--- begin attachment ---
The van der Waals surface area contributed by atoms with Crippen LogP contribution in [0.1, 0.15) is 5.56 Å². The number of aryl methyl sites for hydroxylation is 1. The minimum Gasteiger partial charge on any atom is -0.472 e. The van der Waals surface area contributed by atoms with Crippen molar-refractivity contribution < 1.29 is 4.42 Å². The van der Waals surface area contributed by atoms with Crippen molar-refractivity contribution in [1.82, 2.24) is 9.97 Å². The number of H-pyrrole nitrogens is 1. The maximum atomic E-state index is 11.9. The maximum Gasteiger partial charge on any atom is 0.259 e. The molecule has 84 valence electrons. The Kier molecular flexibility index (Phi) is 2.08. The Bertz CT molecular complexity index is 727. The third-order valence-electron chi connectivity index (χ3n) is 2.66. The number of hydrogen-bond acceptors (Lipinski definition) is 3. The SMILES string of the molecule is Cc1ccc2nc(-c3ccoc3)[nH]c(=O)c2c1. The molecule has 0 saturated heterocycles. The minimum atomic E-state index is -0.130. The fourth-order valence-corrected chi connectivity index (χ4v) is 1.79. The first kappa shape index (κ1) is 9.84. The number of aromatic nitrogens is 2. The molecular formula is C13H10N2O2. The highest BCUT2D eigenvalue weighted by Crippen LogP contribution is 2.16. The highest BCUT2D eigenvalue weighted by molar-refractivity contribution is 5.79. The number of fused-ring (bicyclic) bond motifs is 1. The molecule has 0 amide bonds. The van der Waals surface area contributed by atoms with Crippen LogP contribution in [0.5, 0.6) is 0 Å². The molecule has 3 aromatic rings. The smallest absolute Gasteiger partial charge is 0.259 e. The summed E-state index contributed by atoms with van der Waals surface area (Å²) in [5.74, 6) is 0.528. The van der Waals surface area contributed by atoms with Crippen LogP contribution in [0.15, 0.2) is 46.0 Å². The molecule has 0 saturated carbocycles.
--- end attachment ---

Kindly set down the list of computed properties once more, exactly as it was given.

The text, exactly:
The van der Waals surface area contributed by atoms with Crippen LogP contribution in [0.1, 0.15) is 5.56 Å². The number of aryl methyl sites for hydroxylation is 1. The minimum Gasteiger partial charge on any atom is -0.472 e. The van der Waals surface area contributed by atoms with Crippen molar-refractivity contribution < 1.29 is 4.42 Å². The van der Waals surface area contributed by atoms with Crippen molar-refractivity contribution in [1.82, 2.24) is 9.97 Å². The number of H-pyrrole nitrogens is 1. The maximum atomic E-state index is 11.9. The maximum Gasteiger partial charge on any atom is 0.259 e. The molecule has 84 valence electrons. The Kier molecular flexibility index (Phi) is 2.08. The Bertz CT molecular complexity index is 727. The third-order valence-electron chi connectivity index (χ3n) is 2.66. The number of hydrogen-bond acceptors (Lipinski definition) is 3. The SMILES string of the molecule is Cc1ccc2nc(-c3ccoc3)[nH]c(=O)c2c1. The molecule has 0 saturated heterocycles. The minimum atomic E-state index is -0.130. The fourth-order valence-corrected chi connectivity index (χ4v) is 1.79. The first kappa shape index (κ1) is 9.84. The number of aromatic nitrogens is 2. The molecular formula is C13H10N2O2. The highest BCUT2D eigenvalue weighted by Crippen LogP contribution is 2.16. The highest BCUT2D eigenvalue weighted by molar-refractivity contribution is 5.79. The number of fused-ring (bicyclic) bond motifs is 1. The molecule has 0 amide bonds. The van der Waals surface area contributed by atoms with Crippen LogP contribution in [0.5, 0.6) is 0 Å². The molecule has 3 aromatic rings. The smallest absolute Gasteiger partial charge is 0.259 e. The summed E-state index contributed by atoms with van der Waals surface area (Å²) in [5.74, 6) is 0.528. The van der Waals surface area contributed by atoms with Crippen LogP contribution in [0.15, 0.2) is 46.0 Å². The molecule has 0 saturated carbocycles.